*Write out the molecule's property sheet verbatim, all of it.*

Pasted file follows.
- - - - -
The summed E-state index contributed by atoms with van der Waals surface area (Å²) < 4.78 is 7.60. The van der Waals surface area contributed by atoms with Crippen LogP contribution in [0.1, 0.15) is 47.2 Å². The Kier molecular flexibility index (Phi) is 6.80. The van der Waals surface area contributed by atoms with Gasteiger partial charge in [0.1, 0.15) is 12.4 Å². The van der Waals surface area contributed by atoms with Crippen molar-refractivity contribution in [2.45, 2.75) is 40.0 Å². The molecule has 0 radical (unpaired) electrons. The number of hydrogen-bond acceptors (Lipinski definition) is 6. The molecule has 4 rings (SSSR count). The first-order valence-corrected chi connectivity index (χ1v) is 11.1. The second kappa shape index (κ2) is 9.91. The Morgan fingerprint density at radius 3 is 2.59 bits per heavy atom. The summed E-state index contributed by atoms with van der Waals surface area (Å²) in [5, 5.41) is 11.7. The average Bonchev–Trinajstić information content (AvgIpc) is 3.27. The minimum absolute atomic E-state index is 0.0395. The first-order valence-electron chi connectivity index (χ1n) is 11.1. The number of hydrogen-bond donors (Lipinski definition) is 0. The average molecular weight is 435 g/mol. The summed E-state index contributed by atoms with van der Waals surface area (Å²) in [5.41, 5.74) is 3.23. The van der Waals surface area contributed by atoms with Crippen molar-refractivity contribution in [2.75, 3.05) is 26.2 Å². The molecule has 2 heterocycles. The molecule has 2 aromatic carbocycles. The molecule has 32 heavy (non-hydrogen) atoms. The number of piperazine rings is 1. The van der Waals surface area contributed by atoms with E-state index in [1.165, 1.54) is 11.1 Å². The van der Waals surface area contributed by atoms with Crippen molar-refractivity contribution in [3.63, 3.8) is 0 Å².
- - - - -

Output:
The summed E-state index contributed by atoms with van der Waals surface area (Å²) < 4.78 is 7.60. The van der Waals surface area contributed by atoms with Crippen LogP contribution in [0.1, 0.15) is 47.2 Å². The Kier molecular flexibility index (Phi) is 6.80. The van der Waals surface area contributed by atoms with Gasteiger partial charge in [0.1, 0.15) is 12.4 Å². The van der Waals surface area contributed by atoms with Crippen molar-refractivity contribution in [2.45, 2.75) is 40.0 Å². The molecule has 0 radical (unpaired) electrons. The number of hydrogen-bond acceptors (Lipinski definition) is 6. The molecule has 4 rings (SSSR count). The first-order valence-corrected chi connectivity index (χ1v) is 11.1. The second kappa shape index (κ2) is 9.91. The Morgan fingerprint density at radius 3 is 2.59 bits per heavy atom. The summed E-state index contributed by atoms with van der Waals surface area (Å²) in [5, 5.41) is 11.7. The average Bonchev–Trinajstić information content (AvgIpc) is 3.27. The minimum absolute atomic E-state index is 0.0395. The first-order valence-electron chi connectivity index (χ1n) is 11.1. The number of hydrogen-bond donors (Lipinski definition) is 0. The average molecular weight is 435 g/mol. The summed E-state index contributed by atoms with van der Waals surface area (Å²) in [5.41, 5.74) is 3.23. The van der Waals surface area contributed by atoms with Crippen molar-refractivity contribution in [2.75, 3.05) is 26.2 Å². The molecule has 2 heterocycles. The molecule has 2 aromatic carbocycles. The molecule has 32 heavy (non-hydrogen) atoms. The number of piperazine rings is 1. The van der Waals surface area contributed by atoms with E-state index in [1.165, 1.54) is 11.1 Å². The van der Waals surface area contributed by atoms with Crippen molar-refractivity contribution in [3.63, 3.8) is 0 Å².